Effects of Biomolecular Crowding on Protein Stability Public Deposited

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  • March 19, 2019
  • Sarkar, Mohona
    • Affiliation: College of Arts and Sciences, Department of Chemistry
  • The intracellular milieu is complex, heterogeneous and crowded-- an environment vastly different from dilute, buffered solutions where most biophysical studies are performed. The cytoplasm excludes about a third of the volume available to macromolecules in dilute solution. This exclusion arises from the sum of two phenomena: steric repulsions and chemical interactions, often called hard and soft interactions, respectively. Most efforts to understand crowding have focused on steric repulsions. Globular protein stability is the difference in free energy between the compact, biologically functional native state and the ensemble of less compact, nonfunctional denatured state. The hard-core repulsive component of crowding stabilizes globular proteins because the decrease in available volume favors compact species. The effect of soft interactions can be stabilizing or destabilizing. Soft repulsive interactions reinforce the stabilizing influence of hard-core repulsions. However, the equilibrium is shifted towards the denatured state in systems dominated by attractive non-specific interactions, because unfolding exposes more reactive surface. In Chapter 1, I introduce the concepts of hard and soft interactions in more depth and discuss how they are expected to affect the equilibrium thermodynamic stability of globular proteins. In Chapter 2, I describe experiments that test these concepts by using Escherichia coli cell lysates as the crowding agents, chymotrypsin inhibitor 2 (CI2) as the test protein and NMR-detected amide-proton exchange to measure stability. The lysate destabilizes CI2, and the destabilization increases with increasing lysate concentration. This observation shows that the cytoplasm interacts favorably, but non-specifically, with CI2, and these interactions overcome the stabilizing hard-core repulsions. In fact, the effects of the lysate are even stronger than those of homogeneous protein crowders, reinforcing the biological significance of weak, non-specific interactions. In Chapter 3, I test the idea that the net charge on the crowding proteins affects stability. To accomplish this goal, I isolated the anionic proteins from the lysate and used them as the crowding agent. CI2 is an anion under the chosen conditions, and, therefore, I expected the net repulsive interactions between CI2 and the crowders to increase the stability of CI2. Instead, the refined lysate also resulted in destabilization. Thus, even the anionic proteins, which have the same net charge as CI2, significantly interact with CI2's backbone non-specifically to overcome the stabilizing effect of steric repulsion. My in vitro studies show that weak chemical interactions play key roles in the cytosol. It will even be more difficult to identify soft interactions in living cells where reductionist approaches are difficult or impossible to apply. Nevertheless, endeavors aimed at quantifying soft interactions are essential for producing a physiologically relevant understanding of biophysics. Once the details of soft interactions are known, it should be possible to tune them so as to obtain bespoke behavior in test tubes and in cells. In summary, despite their weak and non-specific behavior, biologists of all types need to keep these interactions in mind when designing experiments to correlate in vitro studies with in vivo behavior.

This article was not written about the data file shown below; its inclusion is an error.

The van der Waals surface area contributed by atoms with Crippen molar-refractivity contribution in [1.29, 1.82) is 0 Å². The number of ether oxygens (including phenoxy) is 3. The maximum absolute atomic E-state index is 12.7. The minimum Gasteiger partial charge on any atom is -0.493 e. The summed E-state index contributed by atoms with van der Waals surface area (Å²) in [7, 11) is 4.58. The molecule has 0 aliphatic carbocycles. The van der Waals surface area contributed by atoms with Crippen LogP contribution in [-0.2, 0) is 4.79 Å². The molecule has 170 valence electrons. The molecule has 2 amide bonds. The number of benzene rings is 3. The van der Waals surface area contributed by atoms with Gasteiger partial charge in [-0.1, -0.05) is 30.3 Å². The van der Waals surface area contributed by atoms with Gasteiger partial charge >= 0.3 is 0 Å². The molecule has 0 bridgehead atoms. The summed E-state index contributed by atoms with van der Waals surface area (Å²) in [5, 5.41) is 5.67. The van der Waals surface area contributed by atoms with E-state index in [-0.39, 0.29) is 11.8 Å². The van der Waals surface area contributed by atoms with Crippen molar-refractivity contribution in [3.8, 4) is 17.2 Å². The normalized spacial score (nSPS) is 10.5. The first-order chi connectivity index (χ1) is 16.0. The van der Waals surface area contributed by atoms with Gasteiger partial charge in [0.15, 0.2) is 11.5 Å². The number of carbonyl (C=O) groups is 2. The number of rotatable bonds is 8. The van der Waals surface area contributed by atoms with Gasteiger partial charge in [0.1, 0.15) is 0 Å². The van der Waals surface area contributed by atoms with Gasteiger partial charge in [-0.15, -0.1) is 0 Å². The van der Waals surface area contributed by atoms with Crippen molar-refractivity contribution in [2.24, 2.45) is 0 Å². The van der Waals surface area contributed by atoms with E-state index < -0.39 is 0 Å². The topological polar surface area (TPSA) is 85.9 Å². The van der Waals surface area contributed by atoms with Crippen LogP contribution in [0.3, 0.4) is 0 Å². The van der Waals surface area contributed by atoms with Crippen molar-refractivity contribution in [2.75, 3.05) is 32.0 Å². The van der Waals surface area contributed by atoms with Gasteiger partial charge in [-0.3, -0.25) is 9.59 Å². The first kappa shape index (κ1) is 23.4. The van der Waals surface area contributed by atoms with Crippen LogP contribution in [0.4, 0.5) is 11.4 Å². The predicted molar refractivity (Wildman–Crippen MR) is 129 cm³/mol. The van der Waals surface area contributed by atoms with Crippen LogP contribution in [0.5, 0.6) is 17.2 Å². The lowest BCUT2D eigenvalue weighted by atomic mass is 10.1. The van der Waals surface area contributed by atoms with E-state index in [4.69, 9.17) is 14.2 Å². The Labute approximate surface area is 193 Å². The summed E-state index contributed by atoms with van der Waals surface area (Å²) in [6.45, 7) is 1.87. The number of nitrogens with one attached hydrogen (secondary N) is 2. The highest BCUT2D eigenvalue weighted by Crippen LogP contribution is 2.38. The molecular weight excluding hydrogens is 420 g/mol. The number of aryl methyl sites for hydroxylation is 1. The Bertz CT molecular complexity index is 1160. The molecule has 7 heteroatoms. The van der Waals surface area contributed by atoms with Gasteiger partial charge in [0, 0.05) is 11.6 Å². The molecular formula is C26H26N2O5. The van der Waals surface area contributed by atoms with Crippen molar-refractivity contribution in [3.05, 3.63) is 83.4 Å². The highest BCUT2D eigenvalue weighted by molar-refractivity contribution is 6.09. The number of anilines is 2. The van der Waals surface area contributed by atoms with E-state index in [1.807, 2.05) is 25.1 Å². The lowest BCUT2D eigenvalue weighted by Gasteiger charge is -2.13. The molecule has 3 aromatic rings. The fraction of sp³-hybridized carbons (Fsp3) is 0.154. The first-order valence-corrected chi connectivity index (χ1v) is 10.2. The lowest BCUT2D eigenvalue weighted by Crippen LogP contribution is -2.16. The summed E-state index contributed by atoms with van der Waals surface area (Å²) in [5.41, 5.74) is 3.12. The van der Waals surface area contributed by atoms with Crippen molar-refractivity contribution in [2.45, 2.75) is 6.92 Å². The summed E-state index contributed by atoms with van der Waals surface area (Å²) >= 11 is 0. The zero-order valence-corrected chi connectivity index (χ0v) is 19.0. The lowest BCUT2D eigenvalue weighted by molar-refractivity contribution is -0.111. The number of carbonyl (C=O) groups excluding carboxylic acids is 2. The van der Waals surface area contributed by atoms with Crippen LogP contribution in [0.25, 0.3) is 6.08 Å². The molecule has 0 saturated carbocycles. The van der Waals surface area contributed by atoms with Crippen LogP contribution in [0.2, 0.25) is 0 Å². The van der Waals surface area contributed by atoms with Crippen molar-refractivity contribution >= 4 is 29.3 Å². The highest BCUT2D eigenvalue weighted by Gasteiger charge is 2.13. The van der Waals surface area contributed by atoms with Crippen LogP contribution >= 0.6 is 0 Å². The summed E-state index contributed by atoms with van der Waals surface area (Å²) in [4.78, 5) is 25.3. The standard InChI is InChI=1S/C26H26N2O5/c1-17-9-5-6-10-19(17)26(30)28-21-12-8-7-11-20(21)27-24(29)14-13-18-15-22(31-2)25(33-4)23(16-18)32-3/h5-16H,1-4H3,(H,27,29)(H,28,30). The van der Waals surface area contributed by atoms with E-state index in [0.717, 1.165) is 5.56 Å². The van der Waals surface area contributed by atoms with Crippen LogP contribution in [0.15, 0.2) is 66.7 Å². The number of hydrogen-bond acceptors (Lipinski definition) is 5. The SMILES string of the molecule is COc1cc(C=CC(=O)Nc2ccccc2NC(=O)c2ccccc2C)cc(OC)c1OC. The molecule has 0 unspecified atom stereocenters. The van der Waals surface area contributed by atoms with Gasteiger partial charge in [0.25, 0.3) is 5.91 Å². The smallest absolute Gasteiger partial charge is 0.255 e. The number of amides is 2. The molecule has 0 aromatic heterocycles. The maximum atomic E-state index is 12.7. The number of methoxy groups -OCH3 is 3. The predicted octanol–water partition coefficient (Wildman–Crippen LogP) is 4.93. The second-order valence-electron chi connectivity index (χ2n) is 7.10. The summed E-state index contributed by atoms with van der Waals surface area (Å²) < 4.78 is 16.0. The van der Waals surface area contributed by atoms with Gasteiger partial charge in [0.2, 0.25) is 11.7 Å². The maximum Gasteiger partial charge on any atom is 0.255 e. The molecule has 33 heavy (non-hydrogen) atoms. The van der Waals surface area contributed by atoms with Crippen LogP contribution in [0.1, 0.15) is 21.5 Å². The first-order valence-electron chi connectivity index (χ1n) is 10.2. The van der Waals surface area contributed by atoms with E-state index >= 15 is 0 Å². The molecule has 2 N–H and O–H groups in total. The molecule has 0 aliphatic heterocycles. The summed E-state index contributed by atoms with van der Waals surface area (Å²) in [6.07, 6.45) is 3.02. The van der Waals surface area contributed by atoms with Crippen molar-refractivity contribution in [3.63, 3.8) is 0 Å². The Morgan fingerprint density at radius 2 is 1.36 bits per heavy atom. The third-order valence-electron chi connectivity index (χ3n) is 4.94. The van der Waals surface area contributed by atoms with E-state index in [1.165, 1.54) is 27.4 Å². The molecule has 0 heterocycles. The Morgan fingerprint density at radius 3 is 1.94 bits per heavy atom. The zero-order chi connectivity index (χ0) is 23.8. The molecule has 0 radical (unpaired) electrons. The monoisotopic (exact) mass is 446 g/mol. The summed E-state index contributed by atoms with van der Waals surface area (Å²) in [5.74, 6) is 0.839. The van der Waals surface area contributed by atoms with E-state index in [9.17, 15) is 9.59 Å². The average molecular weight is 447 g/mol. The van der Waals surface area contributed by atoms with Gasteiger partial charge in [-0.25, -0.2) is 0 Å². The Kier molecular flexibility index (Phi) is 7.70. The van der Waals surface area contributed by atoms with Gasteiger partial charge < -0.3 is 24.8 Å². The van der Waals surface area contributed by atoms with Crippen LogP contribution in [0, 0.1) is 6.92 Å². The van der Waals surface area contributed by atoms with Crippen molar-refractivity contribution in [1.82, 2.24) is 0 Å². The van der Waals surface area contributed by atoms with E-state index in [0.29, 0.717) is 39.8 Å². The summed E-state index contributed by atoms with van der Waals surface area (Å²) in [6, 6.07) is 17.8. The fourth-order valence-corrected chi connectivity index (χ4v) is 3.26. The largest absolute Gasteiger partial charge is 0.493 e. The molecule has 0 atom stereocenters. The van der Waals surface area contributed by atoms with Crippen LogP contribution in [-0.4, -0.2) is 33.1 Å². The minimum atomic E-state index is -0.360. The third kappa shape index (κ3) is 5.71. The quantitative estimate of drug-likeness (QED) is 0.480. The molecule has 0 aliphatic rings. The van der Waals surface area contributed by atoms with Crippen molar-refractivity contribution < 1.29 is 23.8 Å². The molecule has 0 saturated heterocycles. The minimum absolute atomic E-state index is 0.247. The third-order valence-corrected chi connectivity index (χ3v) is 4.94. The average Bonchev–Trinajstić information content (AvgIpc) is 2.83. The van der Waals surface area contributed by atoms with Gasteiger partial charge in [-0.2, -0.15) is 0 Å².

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  • Pielak, Gary J.
  • Doctor of Philosophy
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  • 2014

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